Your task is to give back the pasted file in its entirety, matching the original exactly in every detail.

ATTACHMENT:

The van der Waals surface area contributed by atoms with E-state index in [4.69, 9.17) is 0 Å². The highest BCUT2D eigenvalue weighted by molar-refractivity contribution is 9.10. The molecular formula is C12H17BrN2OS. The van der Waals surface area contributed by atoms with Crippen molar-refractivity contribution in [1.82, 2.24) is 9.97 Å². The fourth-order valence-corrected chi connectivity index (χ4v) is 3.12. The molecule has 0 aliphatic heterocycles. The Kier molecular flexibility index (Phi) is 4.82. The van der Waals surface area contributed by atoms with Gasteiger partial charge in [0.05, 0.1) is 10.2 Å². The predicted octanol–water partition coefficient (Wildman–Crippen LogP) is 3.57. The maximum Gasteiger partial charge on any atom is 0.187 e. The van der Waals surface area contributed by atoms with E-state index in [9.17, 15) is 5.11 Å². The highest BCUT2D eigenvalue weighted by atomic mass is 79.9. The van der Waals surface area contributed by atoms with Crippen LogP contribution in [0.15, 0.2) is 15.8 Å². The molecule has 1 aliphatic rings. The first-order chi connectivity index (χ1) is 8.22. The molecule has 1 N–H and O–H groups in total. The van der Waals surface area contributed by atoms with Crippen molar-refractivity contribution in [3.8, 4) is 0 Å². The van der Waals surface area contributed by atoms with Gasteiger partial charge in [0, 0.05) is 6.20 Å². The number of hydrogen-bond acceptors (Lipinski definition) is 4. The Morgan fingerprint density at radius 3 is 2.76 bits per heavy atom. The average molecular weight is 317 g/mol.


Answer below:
The van der Waals surface area contributed by atoms with E-state index in [4.69, 9.17) is 0 Å². The highest BCUT2D eigenvalue weighted by molar-refractivity contribution is 9.10. The molecular formula is C12H17BrN2OS. The van der Waals surface area contributed by atoms with Crippen molar-refractivity contribution in [1.82, 2.24) is 9.97 Å². The fourth-order valence-corrected chi connectivity index (χ4v) is 3.12. The molecule has 0 aliphatic heterocycles. The Kier molecular flexibility index (Phi) is 4.82. The van der Waals surface area contributed by atoms with Gasteiger partial charge in [0.05, 0.1) is 10.2 Å². The predicted octanol–water partition coefficient (Wildman–Crippen LogP) is 3.57. The maximum Gasteiger partial charge on any atom is 0.187 e. The van der Waals surface area contributed by atoms with E-state index in [9.17, 15) is 5.11 Å². The highest BCUT2D eigenvalue weighted by atomic mass is 79.9. The van der Waals surface area contributed by atoms with Crippen LogP contribution in [0.15, 0.2) is 15.8 Å². The molecule has 1 aliphatic rings. The first-order chi connectivity index (χ1) is 8.22. The molecule has 1 N–H and O–H groups in total. The van der Waals surface area contributed by atoms with Crippen molar-refractivity contribution in [3.8, 4) is 0 Å². The van der Waals surface area contributed by atoms with Gasteiger partial charge in [0, 0.05) is 6.20 Å². The number of hydrogen-bond acceptors (Lipinski definition) is 4. The Morgan fingerprint density at radius 3 is 2.76 bits per heavy atom. The average molecular weight is 317 g/mol.